Taking the Long Way
It was March 10, 2003; the U. S. was poised to invade Iraq and the Dixie Chicks were performing in London. Lead singer Natalie Maines’ off-the-cuff onstage comment that evening was about to produce shock and awe in the world of country music.
"Just so you know,” she told the crowd of British fans, “we're ashamed the president of the United States is from Texas."
Although they had just won four Grammy awards two weeks earlier for their album Home and were the most popular act in country music, the backlash was immediate. Country radio stations stopped playing their music, protesters began appearing at their shows and burning their CDs, they received death threats. But they also expanded their audience—their 2003 tour was country music’s biggest moneymaker of the year.
In the three years since “the Incident,” the Iraq War has become an unpopular quagmire and the president’s approval ratings have plunged to record lows. After taking some time off to have babies, the three Dixie Chicks got together with superstar rock producer Rick Rubin to record their long awaited next album. Where the group was originally deemed “too country” for contemporary country radio, their new sound is anything but. Home was an all-acoustic, down-home bluegrass-type affair with nary a drum in sight; Taking the Long Way is being compared with Fleetwood Mac and ‘70s California pop-rock.
Personally, this new disc reminds me most of Mary Chapin Carpenter with its blend of country, folk and rock. The leadoff track, “The Long Way Around,” borrows both its title and its theme from her “The Hard Way” and “The Long Way Home,” but with more bite: “My friends from high school/Married their high school boyfriends/Moved into houses/In the same zip codes where their parents live/But I/I could never follow.”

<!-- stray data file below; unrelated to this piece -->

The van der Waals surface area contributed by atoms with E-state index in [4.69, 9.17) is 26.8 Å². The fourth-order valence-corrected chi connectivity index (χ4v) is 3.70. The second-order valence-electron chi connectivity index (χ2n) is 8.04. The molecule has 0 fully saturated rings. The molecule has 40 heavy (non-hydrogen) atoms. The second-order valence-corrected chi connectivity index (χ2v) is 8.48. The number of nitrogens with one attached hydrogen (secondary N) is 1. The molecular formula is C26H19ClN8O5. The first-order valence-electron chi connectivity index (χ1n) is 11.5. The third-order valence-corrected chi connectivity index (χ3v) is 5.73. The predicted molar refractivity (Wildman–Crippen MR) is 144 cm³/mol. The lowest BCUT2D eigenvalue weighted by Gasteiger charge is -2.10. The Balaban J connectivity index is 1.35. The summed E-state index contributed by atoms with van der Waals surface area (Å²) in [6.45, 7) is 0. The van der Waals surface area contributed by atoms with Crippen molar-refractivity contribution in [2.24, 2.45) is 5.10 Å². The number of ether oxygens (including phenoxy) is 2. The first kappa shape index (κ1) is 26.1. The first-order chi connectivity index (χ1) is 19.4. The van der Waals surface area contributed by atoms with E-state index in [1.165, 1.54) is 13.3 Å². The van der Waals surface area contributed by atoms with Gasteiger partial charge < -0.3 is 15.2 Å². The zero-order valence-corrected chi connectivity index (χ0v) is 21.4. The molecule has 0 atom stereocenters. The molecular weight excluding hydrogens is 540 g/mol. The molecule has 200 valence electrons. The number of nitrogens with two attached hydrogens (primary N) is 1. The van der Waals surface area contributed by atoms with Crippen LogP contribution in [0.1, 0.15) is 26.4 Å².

The track getting the most attention is the first single, “Not Ready to Make Nice,” an autobiographical response to the controversy and its aftermath: “And how in the world can the words that I said/Send somebody so over the edge/That they’d write me a letter/Saying I better shut up and sing/Or my life will be over.” It’s a potent song that oughtta be a monster hit.
The other song that jumps out immediately is the set closer, “I Hope,” a gospel-tinged number co-written with bluesman Keb’ Mo’ that made its first appearance on the Hurricane Katrina telethon last fall. Catchy in a Staple Singers style, its lyrics serve as both a warning and an inspiration.
“Lubbock or Leave It” is a hard rockin’ farewell to Maines’ hometown complete with Buddy Holly imagery that should insure an unpleasant homecoming at the next class reunion, but the rest of the songs here are less specific in their references. “Everybody Knows” is country radio-friendly in its relatively generic arrangement; “Easy Silence” is a song of love (to a spouse, a parent?) about refuge in the maelstrom of life.
Maines and her bandmates, sisters Emily Robison and Martie Maguire, co-wrote all fourteen songs with collaborators including Sheryl Crow and Gary Louris of the Jayhawks, and there’s a personal, intimate feel at times—in the beautiful love song, “Lullaby,” in the sad Alzheimer’s story of “Silent House.” The guitars of “Voice Inside My Head” recall George Harrison’s All Things Must Pass.
The Dixie Chicks are bigger than country music now. They were on the cover of Time magazine’s May 29th issue as “Radical Chicks” after appearing in the same publication three weeks earlier among the “100 People Who Shape Our World.” As I write this, Taking the Long Way is firmly ensconced at #1 on both Amazon and iTunes.
copyright © 2006 Jim Newsom. All Rights Reserved.